Recommend IDE for coding in "C"

Paul Conrady audio1953 at
Wed Mar 20 13:54:28 EDT 2013


Wow, what a great explanation! Thanks much.

I am currently reading the Emacs manual and plan to investigate QtCreator
and Eclipse based on the recommendations above. Anjuta is no longer a
consideration based on negative reviews that I read.

AFAIK, QtCreator does not address 'C'. I presume C and C++ are similar
enough to suffice.

There is a great comparison page on Wikipedia:

I will keep you posted. Thanks to all for your input.


On Wed, Mar 20, 2013 at 11:13 AM, Buddha Buck <blaisepascal at>wrote:

> Paul,
> As should be clear from the other responses, there's no clear "if you work
> in C/C++, then this is the IDE you should use".  Both languages have been
> around for a very long time (C since the early 1970's, C++ since the mid
> 1980's), and have been used across a large number of different
> environments, there's no category-killer.
> Both C and C++ are old enough languages that they have a certain amount of
> cruft in their design with makes it hard for IDEs to get their hooks into
> them to provide "advanced" services.  For instance, while there are
> "refactoring" tools for Java and C# that work with popular IDEs for those
> languages, there are none for C/C++.  So most IDEs for C/C++ are mainly
> glorified text editors with syntax highlighting and shortcuts to call
> compilers, source control systems, debuggers, and other development tools.
>  There are source browsers available (allowing you to go to function/class
> definitions, etc), but they are generally not as sophisticated as those in
> newer languages.
> It should be noted that in Linux/Unix, all the development tools are
> command-line based, and so any IDE is going to call make, gcc, git, gdb,
> javac, etc behind the scenes anyway to do the actual work.
> So which you choose is more a matter of taste than functionality.
>  Everyone is going to prefer the one they are most familiar with.
> That said, here are the choices I can speak to:
> Emacs -- This is an old extensible text editor, nearly as old as C.  Since
> it is older than most windowing interfaces, it is very much geared towards
> usage on a terminal -- keyboard based commands, fixed window size,
> monospace type, etc.  It has, in the past decade or so, added some ability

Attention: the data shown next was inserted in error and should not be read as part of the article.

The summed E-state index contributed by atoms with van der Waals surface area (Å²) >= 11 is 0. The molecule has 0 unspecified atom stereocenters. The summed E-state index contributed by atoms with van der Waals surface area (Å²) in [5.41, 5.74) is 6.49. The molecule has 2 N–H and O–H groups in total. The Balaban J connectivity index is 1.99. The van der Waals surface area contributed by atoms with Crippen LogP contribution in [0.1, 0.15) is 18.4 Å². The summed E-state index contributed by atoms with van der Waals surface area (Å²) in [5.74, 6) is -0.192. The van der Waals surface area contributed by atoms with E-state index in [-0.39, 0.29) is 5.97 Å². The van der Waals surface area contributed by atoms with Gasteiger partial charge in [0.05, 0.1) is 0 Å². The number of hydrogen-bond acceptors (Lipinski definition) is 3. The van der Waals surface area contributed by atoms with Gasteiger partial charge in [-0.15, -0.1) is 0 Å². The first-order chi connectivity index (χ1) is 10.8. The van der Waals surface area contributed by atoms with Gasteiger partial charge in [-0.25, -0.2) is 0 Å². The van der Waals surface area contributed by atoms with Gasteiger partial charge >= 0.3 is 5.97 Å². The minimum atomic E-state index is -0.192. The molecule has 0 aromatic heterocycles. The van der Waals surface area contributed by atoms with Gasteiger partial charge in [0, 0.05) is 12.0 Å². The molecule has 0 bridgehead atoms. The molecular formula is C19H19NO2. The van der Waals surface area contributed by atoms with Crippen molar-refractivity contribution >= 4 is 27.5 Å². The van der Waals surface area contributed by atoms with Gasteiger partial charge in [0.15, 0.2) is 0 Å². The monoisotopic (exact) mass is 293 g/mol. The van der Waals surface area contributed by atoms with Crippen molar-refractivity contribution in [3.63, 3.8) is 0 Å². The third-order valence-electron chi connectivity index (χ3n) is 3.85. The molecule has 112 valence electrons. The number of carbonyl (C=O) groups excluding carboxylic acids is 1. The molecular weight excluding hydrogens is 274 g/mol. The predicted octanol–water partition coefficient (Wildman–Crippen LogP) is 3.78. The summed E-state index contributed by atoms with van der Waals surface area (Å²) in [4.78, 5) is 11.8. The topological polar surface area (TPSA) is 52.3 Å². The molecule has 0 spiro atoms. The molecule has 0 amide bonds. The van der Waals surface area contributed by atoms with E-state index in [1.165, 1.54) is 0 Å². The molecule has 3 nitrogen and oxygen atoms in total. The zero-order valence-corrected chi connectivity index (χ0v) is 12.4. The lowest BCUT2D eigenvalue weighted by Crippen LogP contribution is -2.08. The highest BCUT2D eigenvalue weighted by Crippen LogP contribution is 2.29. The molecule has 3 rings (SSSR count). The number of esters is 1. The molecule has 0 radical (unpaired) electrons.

> to be used with a mouse, but the keyboard is really the way to use it.
>  Since it is designed to be extensible (it uses elisp, a language similar
> to the Guile language GnuCash uses), it has a lot of features available (in
> the 1980's it's desktop icon was a kitchen sink).  As far as an IDE goes,
> it provides all the basic hooks so you don't have to leave the program in
> order to develop, and it has support to handle a large number of languages.
>  Emacs has a reputation for being heavyweight and larded with features, but
> I've found that compared to modern editors with a fraction of the
> capabilities, it's rather lightweight and spry.  The old joke that the name
> means "Eight Megabytes And Constantly Swapping" is meaningless when your
> browser can take a gig of memory.
> Vi -- This is almost as old as Emacs, but wasn't originally written to be
> quite as extensible.  Like Emacs, it's text-and-keyboard oriented.  It
> provides syntax highlighting, but I'm not sure about hooks to other tools.
>  I don't use it for development myself, that much.  It has always been
> considered lightweight compared to Emacs.
> Eclipse -- Eclipse is a modern development environment, and provides lots
> of bells and whistles, especially for Java development.  I haven't really
> used it for C/C++ development, though.
> I've not used many others.  QtCreator is probably well designed for C++,
> and if you do other work with Qt it's probably a good, familiar choice.  If
> not, it may be another set of libraries and dependencies to install.
> On Mon, Mar 18, 2013 at 2:05 AM, Paul Conrady <audio1953 at> wrote:
>> This is not a question about GnuCash per se. Since I would like to
>> contribute
>> to the development of GnuCash, I thought the developer's here might be the
>> best source of information.
>> I want to start coding in "C" and "C++". Please recommend an IDE for me.
>> After searching through the Ubuntu and Canonical repos, I am leaning
>> toward
>> Anjuta DevStudio or maybe CodeLite. Since I am learning the language, all
>> that I require is a simple interface; nothing complex.
>> Thank you for your help.
>> Paul
>> --
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